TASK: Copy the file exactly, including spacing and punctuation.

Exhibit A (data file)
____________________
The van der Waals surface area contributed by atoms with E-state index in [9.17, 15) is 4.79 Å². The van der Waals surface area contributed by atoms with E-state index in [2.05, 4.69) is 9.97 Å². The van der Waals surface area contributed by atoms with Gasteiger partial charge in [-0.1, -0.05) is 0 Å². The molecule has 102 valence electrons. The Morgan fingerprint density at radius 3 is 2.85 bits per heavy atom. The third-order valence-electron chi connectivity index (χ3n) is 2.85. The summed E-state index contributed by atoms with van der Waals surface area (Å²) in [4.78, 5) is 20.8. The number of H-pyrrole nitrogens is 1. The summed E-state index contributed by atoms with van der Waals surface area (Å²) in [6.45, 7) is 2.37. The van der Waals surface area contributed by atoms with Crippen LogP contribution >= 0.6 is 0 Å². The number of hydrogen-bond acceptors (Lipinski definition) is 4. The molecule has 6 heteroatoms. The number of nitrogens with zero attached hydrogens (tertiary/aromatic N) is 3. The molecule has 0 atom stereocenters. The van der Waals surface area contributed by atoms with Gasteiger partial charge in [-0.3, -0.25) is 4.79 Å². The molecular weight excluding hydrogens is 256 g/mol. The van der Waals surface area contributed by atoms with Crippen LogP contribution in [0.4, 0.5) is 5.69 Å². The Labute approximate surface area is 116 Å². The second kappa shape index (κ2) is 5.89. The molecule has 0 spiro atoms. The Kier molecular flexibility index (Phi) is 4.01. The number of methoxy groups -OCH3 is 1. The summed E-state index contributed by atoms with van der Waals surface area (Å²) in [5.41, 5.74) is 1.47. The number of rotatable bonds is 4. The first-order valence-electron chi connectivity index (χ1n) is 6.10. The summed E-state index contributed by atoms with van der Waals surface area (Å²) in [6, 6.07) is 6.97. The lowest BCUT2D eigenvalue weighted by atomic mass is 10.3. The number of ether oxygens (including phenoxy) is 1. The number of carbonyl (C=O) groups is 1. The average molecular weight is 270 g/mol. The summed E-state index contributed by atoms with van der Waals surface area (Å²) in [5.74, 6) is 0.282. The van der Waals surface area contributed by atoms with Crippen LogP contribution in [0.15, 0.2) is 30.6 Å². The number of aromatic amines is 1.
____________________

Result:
The van der Waals surface area contributed by atoms with E-state index in [9.17, 15) is 4.79 Å². The van der Waals surface area contributed by atoms with E-state index in [2.05, 4.69) is 9.97 Å². The van der Waals surface area contributed by atoms with Gasteiger partial charge in [-0.1, -0.05) is 0 Å². The molecule has 102 valence electrons. The Morgan fingerprint density at radius 3 is 2.85 bits per heavy atom. The third-order valence-electron chi connectivity index (χ3n) is 2.85. The summed E-state index contributed by atoms with van der Waals surface area (Å²) in [4.78, 5) is 20.8. The number of H-pyrrole nitrogens is 1. The summed E-state index contributed by atoms with van der Waals surface area (Å²) in [6.45, 7) is 2.37. The van der Waals surface area contributed by atoms with Crippen LogP contribution >= 0.6 is 0 Å². The number of hydrogen-bond acceptors (Lipinski definition) is 4. The molecule has 6 heteroatoms. The number of nitrogens with zero attached hydrogens (tertiary/aromatic N) is 3. The molecule has 0 atom stereocenters. The van der Waals surface area contributed by atoms with Gasteiger partial charge in [-0.3, -0.25) is 4.79 Å². The molecular weight excluding hydrogens is 256 g/mol. The van der Waals surface area contributed by atoms with Crippen LogP contribution in [0.4, 0.5) is 5.69 Å². The Labute approximate surface area is 116 Å². The second kappa shape index (κ2) is 5.89. The molecule has 0 spiro atoms. The Kier molecular flexibility index (Phi) is 4.01. The number of methoxy groups -OCH3 is 1. The summed E-state index contributed by atoms with van der Waals surface area (Å²) in [5.41, 5.74) is 1.47. The number of rotatable bonds is 4. The first-order valence-electron chi connectivity index (χ1n) is 6.10. The summed E-state index contributed by atoms with van der Waals surface area (Å²) in [6, 6.07) is 6.97. The lowest BCUT2D eigenvalue weighted by atomic mass is 10.3. The number of ether oxygens (including phenoxy) is 1. The number of carbonyl (C=O) groups is 1. The average molecular weight is 270 g/mol. The summed E-state index contributed by atoms with van der Waals surface area (Å²) in [5.74, 6) is 0.282. The van der Waals surface area contributed by atoms with Crippen LogP contribution in [0.15, 0.2) is 30.6 Å². The number of aromatic amines is 1.